While this isn’t what is happening in every struggling congregation, it is certain that it is what is happening for many of us – oft times without our even realizing it. Part of the reason for this is our tendency to conflate stinginess with stewardship. TheFreeDictionary.com defines stinginess as “the unwillingness to part with money” (though we might freely add “time” and “energy” to the mix). We hold on to what we have with an iron grip believing that in doing so, we are engaged in “the responsible planning and management of resources.” We do our best to get the most work for the lowest price (without regard to the quality of the work being done or the well-being of the workers), avoid paying too much for a professional to handle the work or maintenance we believe (often wrongly) we can do just as well ourselves, and stash as much of what God has gifted us with in the ground as we possibly can. When the Master returns, we will be able to proudly show him the one dirty talent that we buried – our storehouse against potential future disasters.

True stewardship, on the other hand, is a call to courage. It’s not about getting everything at the lowest price, through the least amount of labor, or in the shortest period of time, but about using discernment as we seek ways to earn a return on what God has entrusted to us. It’s an invitation to invest our time, money, and energy in ways that bring glory to God.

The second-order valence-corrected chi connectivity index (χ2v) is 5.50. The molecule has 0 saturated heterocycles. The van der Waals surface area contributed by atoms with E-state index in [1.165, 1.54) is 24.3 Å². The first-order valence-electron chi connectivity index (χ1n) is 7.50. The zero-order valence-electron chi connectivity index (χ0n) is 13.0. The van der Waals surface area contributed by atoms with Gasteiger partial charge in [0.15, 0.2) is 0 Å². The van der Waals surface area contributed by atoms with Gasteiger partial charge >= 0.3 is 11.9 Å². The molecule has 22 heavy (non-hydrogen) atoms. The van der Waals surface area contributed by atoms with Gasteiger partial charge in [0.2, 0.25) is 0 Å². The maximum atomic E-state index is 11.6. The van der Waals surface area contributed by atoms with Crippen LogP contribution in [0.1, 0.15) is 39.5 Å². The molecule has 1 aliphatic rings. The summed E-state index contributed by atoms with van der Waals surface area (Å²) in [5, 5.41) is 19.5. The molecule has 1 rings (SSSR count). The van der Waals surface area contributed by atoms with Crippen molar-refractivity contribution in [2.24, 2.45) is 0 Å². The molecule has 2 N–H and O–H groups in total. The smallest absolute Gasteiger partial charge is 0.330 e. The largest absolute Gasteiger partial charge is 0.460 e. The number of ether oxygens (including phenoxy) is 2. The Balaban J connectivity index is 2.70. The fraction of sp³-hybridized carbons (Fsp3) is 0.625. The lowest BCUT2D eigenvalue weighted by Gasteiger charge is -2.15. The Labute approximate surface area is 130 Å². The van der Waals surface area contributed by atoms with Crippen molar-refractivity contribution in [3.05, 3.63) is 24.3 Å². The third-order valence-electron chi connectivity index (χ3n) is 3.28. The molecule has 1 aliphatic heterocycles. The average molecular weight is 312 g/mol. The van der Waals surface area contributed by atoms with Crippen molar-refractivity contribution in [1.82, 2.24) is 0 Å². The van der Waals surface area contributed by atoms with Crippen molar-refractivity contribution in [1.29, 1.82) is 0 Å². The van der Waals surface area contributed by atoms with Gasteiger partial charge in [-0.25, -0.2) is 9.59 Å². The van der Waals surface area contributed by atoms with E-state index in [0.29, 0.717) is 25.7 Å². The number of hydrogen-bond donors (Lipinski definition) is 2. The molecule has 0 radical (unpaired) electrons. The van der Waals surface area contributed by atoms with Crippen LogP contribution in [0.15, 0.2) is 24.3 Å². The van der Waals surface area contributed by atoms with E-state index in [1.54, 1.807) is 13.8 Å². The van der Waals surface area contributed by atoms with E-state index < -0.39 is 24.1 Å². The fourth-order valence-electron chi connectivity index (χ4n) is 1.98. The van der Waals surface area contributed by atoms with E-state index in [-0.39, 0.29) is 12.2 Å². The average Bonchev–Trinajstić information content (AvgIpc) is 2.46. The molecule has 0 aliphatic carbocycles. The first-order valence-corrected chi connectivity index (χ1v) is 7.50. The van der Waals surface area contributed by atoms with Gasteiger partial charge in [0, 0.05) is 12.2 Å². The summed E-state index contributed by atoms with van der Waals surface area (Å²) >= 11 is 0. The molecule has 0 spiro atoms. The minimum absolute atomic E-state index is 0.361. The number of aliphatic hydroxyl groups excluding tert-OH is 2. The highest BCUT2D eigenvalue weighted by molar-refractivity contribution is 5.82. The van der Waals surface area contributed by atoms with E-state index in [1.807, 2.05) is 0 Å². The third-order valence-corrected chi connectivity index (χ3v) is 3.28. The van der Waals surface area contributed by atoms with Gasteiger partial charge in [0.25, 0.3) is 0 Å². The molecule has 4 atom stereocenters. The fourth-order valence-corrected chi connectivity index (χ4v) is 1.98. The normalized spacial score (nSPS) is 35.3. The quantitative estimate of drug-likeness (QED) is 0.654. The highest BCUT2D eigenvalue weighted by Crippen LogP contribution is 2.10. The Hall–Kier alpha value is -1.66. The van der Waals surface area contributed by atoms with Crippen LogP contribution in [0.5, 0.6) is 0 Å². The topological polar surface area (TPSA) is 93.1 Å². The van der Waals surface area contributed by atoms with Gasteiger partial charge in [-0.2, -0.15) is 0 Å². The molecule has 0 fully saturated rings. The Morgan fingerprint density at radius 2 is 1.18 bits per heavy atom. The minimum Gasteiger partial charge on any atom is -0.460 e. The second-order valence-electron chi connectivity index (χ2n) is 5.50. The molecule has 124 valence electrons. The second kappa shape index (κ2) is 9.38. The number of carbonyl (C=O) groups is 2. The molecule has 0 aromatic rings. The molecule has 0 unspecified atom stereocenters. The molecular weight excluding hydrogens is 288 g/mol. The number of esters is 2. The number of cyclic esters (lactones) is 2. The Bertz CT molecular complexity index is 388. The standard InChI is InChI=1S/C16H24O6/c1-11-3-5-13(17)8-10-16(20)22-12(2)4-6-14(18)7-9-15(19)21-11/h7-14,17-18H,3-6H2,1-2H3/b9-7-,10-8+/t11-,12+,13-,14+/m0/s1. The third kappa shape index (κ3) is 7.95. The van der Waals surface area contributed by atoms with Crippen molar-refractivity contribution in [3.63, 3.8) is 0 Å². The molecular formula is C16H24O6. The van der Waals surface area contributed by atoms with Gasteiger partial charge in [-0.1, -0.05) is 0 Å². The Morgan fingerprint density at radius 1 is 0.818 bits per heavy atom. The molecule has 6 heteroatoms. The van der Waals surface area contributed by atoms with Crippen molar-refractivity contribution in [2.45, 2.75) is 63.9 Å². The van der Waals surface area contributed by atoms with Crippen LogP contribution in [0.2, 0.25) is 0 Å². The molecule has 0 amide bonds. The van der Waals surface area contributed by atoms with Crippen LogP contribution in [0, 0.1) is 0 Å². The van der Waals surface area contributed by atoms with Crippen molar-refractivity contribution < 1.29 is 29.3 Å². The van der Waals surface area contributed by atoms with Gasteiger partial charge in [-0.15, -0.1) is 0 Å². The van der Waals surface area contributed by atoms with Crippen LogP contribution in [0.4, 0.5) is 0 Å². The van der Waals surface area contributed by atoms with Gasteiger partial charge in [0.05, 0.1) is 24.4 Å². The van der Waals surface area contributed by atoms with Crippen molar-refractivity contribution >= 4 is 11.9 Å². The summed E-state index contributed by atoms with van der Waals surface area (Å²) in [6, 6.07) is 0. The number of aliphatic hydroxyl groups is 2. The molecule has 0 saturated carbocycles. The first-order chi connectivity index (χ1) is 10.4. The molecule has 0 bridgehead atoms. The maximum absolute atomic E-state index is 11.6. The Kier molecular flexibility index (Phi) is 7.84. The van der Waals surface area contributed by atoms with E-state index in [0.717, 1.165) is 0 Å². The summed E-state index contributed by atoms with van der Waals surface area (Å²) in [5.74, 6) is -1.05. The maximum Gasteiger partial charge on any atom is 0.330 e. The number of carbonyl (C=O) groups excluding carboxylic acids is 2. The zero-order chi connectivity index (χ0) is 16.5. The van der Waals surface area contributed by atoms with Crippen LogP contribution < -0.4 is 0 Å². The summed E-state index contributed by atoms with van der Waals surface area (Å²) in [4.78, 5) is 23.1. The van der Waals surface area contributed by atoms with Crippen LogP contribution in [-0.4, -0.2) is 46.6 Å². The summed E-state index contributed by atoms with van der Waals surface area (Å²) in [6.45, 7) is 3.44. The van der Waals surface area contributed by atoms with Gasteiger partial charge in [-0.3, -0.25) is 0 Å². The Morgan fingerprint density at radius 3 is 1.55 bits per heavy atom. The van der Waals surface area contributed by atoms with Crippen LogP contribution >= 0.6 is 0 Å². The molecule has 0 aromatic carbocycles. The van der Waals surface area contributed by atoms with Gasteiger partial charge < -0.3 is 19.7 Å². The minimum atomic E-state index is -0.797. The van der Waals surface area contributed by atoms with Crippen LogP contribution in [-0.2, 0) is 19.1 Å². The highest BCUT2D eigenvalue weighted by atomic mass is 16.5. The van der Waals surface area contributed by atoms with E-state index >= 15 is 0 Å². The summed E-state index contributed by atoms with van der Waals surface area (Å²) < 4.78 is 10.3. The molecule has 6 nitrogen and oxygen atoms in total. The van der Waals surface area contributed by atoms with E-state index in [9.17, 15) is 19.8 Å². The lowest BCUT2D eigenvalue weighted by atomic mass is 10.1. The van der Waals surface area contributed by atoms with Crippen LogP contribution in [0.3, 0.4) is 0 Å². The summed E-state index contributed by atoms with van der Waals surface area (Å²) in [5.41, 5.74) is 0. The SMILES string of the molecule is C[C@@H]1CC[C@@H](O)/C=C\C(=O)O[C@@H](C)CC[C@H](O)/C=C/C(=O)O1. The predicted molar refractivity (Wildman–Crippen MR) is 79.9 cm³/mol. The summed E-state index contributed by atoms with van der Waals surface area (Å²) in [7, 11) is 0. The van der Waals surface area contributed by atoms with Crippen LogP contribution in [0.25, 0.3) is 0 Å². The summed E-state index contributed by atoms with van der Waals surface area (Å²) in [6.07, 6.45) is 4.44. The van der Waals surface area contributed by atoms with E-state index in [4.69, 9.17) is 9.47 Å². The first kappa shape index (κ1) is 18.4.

In honesty, it’s often difficult to measure these “Kingdom returns.” We may rarely (if ever) recognize the impact that the time invested in speaking words of kindness had upon the supermarket cashier or the difference that one meal made in the life of a friend. But God does. And we are called to invest with faith.

So as the air cools and the leaves begin to fall, it’s a good time to ask ourselves about our own plans for the coming year. Will we cling to God’s gifts out of stinginess, or will we invest them wisely in the work of Christ’s Church?


What do Presbyterians Believe About the Bible?

“What do Presbyterians believe about the Bible?” Believe it or not, this is a question I get asked with some regularity. What is the Bible? Why do we use it? Is it really relevant to our lives today?
According to the Presbyterian Mission Agency:

“The Bible is a collection of 66 individual books that together tell the story of a group of people bound by a common faith in God. It is divided into two main sections: the Old Testament containing 39 books originally written primarily in Hebrew and the New Testament containing 27 books originally written primarily in Greek. For Presbyterians and others of the Reformed tradition the Bible is the means by which Christian believers come to understand how God has been present with humanity since the beginning of time and is present in our world today. By studying the scriptures we can begin to know of God’s faithfulness, constant love and eternal goodness.”